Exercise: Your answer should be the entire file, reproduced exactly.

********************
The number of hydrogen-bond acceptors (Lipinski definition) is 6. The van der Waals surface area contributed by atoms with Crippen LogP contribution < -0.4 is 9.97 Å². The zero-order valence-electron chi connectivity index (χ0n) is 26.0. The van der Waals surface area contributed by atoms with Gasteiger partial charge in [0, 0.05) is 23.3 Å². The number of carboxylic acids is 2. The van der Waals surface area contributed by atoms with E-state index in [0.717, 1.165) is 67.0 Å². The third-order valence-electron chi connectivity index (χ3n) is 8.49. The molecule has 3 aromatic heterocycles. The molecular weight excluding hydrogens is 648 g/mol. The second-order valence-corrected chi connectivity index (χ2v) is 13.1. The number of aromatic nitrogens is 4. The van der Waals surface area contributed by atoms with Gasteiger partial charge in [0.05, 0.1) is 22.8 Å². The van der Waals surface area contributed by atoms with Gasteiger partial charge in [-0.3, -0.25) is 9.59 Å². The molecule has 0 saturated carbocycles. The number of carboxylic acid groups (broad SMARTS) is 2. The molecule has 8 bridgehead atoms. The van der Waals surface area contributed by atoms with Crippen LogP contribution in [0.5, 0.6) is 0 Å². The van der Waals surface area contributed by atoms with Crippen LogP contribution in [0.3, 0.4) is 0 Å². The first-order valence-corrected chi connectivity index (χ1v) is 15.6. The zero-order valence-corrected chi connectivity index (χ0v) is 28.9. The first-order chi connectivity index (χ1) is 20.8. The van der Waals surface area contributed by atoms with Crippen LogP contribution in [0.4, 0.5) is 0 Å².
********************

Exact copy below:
The number of hydrogen-bond acceptors (Lipinski definition) is 6. The van der Waals surface area contributed by atoms with Crippen LogP contribution < -0.4 is 9.97 Å². The zero-order valence-electron chi connectivity index (χ0n) is 26.0. The van der Waals surface area contributed by atoms with Gasteiger partial charge in [0, 0.05) is 23.3 Å². The number of carboxylic acids is 2. The van der Waals surface area contributed by atoms with E-state index in [0.717, 1.165) is 67.0 Å². The third-order valence-electron chi connectivity index (χ3n) is 8.49. The molecule has 3 aromatic heterocycles. The molecular weight excluding hydrogens is 648 g/mol. The second-order valence-corrected chi connectivity index (χ2v) is 13.1. The number of aromatic nitrogens is 4. The van der Waals surface area contributed by atoms with Gasteiger partial charge in [0.05, 0.1) is 22.8 Å². The van der Waals surface area contributed by atoms with Gasteiger partial charge in [-0.3, -0.25) is 9.59 Å². The molecule has 0 saturated carbocycles. The number of carboxylic acid groups (broad SMARTS) is 2. The molecule has 8 bridgehead atoms. The van der Waals surface area contributed by atoms with Crippen LogP contribution in [0.5, 0.6) is 0 Å². The van der Waals surface area contributed by atoms with Crippen LogP contribution in [0.3, 0.4) is 0 Å². The first-order valence-corrected chi connectivity index (χ1v) is 15.6. The zero-order valence-corrected chi connectivity index (χ0v) is 28.9. The first-order chi connectivity index (χ1) is 20.8. The van der Waals surface area contributed by atoms with Crippen LogP contribution in [0.4, 0.5) is 0 Å².